From what you wrote, you did it correctly. The way to do this for instanteous velocities is to *estimate* (using that formula, with 2 points that look like they'll give you the right slope) the slope of the tangent line at the point. For the average velocities, you actually plug the two given poits into the slope formula.

There's no "magic" to this other than trying to read the graph as best as you can - there's no other basis than the graph to get the answers.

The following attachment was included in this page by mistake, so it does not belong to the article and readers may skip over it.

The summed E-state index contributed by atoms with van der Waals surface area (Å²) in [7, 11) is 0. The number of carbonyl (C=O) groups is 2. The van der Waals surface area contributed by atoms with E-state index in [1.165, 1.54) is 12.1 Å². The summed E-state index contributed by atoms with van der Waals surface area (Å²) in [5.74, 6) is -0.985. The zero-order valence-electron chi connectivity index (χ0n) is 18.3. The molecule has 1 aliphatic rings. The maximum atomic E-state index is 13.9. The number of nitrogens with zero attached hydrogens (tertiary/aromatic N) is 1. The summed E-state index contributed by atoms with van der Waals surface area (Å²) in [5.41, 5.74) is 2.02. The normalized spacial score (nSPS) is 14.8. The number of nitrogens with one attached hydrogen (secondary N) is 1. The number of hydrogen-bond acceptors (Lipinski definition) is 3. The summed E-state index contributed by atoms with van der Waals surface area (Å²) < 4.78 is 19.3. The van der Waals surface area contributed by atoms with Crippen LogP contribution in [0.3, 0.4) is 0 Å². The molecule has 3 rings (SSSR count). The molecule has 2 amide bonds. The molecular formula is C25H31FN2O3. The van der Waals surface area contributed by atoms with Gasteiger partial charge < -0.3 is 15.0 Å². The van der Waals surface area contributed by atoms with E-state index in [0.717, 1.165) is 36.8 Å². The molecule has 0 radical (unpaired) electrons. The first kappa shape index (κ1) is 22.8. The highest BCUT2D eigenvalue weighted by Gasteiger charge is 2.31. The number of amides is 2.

If the sloppiness of this method - it's lack of precision - makes you uncomfortable (and so it should if you want to be a scientist or engineer someday!), then maybe a better approach (if doing this in "real life", not as an exam question) isn't to use the graph to try to get THE right answer, but rather to use it to BOUND the right answer. Choose points that are "close", but where the "true" slope is obviously greater than when you use those two points. That gives you a lower bound for the "true" slope. Do the reverse to get the upper bound for the slope. Now you have the kind of thing that actually matters to scientists and engineers - not a measured value, but a bounded range that's guaranteed to contain the correct value.